- Scenario 3 – "European policy mistakes spoil the party" – represents the most bearish scenario, in which actions by the European Central Bank (ECB) or other institutions lead to a return to recession in Europe, where inflation falls close to zero. The effects of a slowdown in Europe spill over to other regions, leading to negative returns for both developed and emerging markets equities, and mixed results for fixed income and alternative asset classes.
A majority of the Cyclical Market Forum participants voted Scenario 1 as the most likely. The bullish Scenario 2 was voted as the second-most likely, while the bearish Scenario 3 was seen as the least likely outcome. In terms of asset class expectations, a clear majority of participants expect developed markets to outperform emerging markets in equities and in currencies, while emerging markets debt was expected to outperform developed market bonds. The participants agreed that the outcomes for most asset classes would be significantly impacted by the actions of central banks, particularly the US Federal Reserve (Fed), the European Central Bank (ECB) and the Bank of Japan (BoJ), which are all on different trajectories in terms of tightening or expanding accommodative policies.
Key Takeaways from the Forum:
Curt Custard, Head of Global Investment Solutions, Chair of the Cyclical Market Forum (Chicago)
"In the US, we've been in a bit of a Goldilocks period, with enough growth to keep up market momentum, but not too much to warrant an end to historic accommodative monetary policy. That balance has been supportive for risk markets for quite some time, but it's unclear how much longer that dynamic can continue. Investors across the globe seem almost too sanguine right now, which is concerning. Although the chances of a policy error in Europe are not significant, that potential outcome could cause a disruption in a range of equity and fixed income markets."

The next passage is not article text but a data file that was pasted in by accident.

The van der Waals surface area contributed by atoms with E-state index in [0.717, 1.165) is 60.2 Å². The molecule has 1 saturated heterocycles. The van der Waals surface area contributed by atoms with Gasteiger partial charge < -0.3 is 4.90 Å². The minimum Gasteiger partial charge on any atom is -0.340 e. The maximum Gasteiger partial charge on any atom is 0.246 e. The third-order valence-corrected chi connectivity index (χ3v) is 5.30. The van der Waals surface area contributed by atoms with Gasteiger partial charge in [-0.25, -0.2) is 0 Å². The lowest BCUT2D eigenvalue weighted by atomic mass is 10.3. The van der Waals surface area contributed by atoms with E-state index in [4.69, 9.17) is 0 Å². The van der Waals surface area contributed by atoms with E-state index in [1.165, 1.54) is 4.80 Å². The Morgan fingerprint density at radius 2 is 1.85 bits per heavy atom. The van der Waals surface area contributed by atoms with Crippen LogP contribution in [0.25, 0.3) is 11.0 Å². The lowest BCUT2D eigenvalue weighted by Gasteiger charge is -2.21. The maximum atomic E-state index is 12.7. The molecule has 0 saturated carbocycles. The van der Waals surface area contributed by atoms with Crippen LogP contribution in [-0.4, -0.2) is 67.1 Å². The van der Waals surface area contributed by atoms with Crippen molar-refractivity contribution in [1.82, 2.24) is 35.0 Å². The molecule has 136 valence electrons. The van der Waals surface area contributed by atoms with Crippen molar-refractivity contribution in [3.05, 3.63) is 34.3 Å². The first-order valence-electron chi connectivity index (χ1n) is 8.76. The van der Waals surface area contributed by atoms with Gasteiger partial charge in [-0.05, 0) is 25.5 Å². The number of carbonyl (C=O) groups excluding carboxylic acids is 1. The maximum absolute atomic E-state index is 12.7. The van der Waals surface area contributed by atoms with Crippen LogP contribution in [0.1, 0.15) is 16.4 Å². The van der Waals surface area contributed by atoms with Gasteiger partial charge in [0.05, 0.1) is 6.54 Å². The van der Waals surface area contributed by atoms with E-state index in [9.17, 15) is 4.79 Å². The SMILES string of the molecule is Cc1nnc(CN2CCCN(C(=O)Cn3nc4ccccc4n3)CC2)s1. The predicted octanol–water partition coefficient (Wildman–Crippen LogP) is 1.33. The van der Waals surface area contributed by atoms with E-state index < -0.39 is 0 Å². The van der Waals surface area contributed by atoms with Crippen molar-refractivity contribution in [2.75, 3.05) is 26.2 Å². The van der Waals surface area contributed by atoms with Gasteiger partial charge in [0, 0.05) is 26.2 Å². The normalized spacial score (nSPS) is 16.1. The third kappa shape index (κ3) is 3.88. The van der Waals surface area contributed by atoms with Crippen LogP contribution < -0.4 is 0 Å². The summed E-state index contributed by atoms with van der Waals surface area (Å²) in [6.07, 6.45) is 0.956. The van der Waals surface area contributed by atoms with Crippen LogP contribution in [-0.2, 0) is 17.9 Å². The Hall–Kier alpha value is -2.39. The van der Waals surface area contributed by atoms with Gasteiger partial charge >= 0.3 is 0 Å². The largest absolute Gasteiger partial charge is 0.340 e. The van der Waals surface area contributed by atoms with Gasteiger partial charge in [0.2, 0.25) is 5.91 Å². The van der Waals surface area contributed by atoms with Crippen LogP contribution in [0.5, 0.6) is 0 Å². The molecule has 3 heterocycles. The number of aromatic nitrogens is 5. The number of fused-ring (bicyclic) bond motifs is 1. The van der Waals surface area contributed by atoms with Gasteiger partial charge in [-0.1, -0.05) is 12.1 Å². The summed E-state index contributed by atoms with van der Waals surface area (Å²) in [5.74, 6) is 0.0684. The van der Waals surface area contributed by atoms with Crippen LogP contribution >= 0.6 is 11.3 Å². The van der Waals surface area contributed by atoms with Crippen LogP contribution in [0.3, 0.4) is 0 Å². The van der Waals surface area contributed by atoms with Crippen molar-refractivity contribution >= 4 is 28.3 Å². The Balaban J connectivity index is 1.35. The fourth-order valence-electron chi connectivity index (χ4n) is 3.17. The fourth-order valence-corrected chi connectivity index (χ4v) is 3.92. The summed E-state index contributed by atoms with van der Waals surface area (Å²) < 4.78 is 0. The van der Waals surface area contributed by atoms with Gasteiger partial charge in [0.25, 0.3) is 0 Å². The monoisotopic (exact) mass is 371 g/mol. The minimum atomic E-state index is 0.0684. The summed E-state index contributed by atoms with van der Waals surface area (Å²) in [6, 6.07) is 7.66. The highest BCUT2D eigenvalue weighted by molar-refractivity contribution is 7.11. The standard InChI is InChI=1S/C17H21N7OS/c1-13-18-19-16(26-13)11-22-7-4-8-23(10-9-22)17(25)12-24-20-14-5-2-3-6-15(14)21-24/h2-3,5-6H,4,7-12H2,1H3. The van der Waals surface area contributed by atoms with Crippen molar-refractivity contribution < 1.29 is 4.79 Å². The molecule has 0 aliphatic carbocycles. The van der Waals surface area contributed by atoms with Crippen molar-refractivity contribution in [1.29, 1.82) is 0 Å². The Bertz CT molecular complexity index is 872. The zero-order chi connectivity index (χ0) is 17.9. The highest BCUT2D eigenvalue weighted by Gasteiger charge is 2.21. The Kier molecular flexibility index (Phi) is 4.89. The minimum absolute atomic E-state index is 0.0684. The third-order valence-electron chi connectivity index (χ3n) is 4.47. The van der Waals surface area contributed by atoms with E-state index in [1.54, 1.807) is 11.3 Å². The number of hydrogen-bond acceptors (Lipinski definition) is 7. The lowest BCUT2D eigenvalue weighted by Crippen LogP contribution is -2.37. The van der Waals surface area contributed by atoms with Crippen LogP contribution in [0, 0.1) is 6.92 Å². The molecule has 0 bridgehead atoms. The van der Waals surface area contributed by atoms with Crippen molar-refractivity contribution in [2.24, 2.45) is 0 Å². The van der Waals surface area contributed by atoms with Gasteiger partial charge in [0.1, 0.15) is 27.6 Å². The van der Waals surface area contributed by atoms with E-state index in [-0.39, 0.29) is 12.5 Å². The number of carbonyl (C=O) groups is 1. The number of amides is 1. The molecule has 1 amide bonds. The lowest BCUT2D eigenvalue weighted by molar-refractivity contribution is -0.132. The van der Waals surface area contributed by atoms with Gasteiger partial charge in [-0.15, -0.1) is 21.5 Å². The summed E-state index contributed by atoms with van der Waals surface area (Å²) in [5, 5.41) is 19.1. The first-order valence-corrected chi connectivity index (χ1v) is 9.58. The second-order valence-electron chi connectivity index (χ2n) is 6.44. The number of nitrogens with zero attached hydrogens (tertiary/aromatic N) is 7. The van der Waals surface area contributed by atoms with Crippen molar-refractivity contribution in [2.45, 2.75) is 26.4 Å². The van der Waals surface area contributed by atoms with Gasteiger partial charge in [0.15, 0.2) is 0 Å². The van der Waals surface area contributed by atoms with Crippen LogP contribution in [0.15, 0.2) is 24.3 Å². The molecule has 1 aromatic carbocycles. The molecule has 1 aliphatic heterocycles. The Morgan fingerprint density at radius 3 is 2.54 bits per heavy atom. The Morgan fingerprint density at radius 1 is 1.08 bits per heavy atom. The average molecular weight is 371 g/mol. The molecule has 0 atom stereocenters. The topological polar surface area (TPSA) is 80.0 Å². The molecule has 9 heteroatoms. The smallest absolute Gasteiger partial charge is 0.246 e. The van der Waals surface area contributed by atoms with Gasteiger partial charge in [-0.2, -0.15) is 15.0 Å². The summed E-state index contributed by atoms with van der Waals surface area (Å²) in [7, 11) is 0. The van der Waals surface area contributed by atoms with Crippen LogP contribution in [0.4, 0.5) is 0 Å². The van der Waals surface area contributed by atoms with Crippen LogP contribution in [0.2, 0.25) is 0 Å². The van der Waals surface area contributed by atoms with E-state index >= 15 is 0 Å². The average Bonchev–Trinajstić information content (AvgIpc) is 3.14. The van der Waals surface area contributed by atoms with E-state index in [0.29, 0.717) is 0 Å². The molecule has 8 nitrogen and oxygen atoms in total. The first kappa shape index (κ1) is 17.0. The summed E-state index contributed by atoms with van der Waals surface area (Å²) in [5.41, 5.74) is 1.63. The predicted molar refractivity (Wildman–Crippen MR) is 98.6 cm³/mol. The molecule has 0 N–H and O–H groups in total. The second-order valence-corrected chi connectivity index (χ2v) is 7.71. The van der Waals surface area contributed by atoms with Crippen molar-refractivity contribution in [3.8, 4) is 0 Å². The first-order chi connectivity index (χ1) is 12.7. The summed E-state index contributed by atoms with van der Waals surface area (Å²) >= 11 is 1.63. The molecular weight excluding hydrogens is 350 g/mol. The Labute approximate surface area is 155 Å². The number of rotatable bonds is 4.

Joshua McCallum, Senior Economist, Fixed Income (London)
"I'm more optimistic for the year ahead, largely based on my view of the US. I believe there will be significantly higher GDP growth in the US than expected. When you suggest a GDP growth number that begins with a 3, or even a quarter beginning with a 4, they think you're being wildly optimistic. But historically, at this stage of the economic cycle, those numbers are actually quite awful."
Michele Gambera, Head of Quantitative Analysis, Global Investment Solutions (Chicago)